As we head into the shorter days this time of the year, we also face the colder workout temps. One of the most important things to consider is a proper warm up for running in the cold. I have two strategies I’ll discuss here and different combinations of setting those up for a productive run in the colder weather.
An indoor bicycle trainer is a great tool to use in order to warm up the running muscles pre-run. Even an easy bike session of 30 minutes will warm up the leg muscles, heart and lungs, so they are functioning properly for an outdoor run. If you want to add some intensity to your bike session, and who doesn’t, here are a few of my favorite workouts, pre-run.
The second option can be used if you don’t have access to your bike and bike trainer, are away from home on a trip or just want to skip cycling before running.
Either of these examples will help you get warmed up for a run in the cold. Warming up properly is the key to not pulling any muscles, but most importantly, you need to make sure your skin is warmed up before you head outdoors. Your skin is the biggest organism in your body and if it needs to be warmed up, you’ll feel pretty lethargic as blood won’t be sent to your working muscles, but rather to your cold skin, that’s attempting to heat up.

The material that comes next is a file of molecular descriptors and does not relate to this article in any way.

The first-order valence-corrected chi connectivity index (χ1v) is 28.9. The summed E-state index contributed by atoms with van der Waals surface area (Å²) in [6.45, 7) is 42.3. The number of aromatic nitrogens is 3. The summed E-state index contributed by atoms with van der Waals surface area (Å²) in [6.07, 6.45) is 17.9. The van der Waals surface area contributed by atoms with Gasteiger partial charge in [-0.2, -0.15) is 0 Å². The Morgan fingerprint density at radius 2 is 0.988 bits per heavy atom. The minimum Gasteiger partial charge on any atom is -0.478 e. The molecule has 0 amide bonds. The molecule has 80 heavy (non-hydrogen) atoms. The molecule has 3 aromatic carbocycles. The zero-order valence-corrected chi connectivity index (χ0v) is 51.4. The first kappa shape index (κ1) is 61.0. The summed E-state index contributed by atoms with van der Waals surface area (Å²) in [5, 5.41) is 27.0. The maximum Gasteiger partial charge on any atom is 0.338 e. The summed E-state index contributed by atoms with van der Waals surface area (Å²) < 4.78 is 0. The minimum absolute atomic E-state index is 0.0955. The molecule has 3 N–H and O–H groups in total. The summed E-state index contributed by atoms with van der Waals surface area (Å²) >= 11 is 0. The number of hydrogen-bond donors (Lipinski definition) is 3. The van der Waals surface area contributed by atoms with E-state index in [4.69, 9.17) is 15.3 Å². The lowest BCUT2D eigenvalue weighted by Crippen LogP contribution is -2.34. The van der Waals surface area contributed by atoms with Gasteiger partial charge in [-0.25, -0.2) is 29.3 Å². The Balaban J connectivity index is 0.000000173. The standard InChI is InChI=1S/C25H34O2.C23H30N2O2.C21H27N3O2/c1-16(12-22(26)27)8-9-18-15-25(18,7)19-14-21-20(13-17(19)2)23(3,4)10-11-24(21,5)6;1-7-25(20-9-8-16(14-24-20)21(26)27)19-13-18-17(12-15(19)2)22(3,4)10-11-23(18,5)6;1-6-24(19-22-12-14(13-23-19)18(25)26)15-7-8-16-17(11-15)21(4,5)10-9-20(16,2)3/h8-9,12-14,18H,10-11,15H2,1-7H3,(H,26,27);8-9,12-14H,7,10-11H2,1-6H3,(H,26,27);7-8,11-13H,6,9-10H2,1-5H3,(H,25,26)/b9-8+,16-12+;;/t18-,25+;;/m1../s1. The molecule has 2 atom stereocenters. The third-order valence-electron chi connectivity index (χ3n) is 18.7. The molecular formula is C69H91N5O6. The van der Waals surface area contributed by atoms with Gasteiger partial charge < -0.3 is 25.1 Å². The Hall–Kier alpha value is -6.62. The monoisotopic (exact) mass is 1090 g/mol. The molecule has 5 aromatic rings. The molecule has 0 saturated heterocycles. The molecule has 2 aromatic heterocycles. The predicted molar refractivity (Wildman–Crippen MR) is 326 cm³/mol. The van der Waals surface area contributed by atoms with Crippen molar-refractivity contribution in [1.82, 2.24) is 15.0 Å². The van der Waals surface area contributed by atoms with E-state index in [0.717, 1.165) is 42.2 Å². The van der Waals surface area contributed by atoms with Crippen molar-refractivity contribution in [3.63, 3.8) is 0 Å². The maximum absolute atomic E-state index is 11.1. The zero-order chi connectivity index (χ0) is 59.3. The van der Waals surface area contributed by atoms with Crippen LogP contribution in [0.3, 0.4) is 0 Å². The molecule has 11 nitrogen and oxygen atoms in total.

One quick note about running in the cold: It’s been my experience that doing any type of drill, speed or interval work in the cold is counter productive. Running with multiple layers on doesn’t allow for natural run form. I would recommend that if the temps are below 40 degrees Fahrenheit, refrain from running anything harder than a tempo effort. Save the faster workouts for the warmer days or for the treadmill, where the conditions are a bit more predictable.
Mike Ricci, USAT Coach of the Year, is the owner and founder of the D3 Multisport coaching group, through which he coaches all levels of athletes from beginner to elite. Mike is also the former head coach of the National Collegiate Champion CU Triathlon Team, and guided them to 4 consecutive collegiate National Championship titles from 2010-2013. Mike has written training plans for Team USA several times, is a USAT Level III Elite coach, and has helped many athletes to qualify for the Ironman World Championships in Kona. Learn more about D3 and Mike.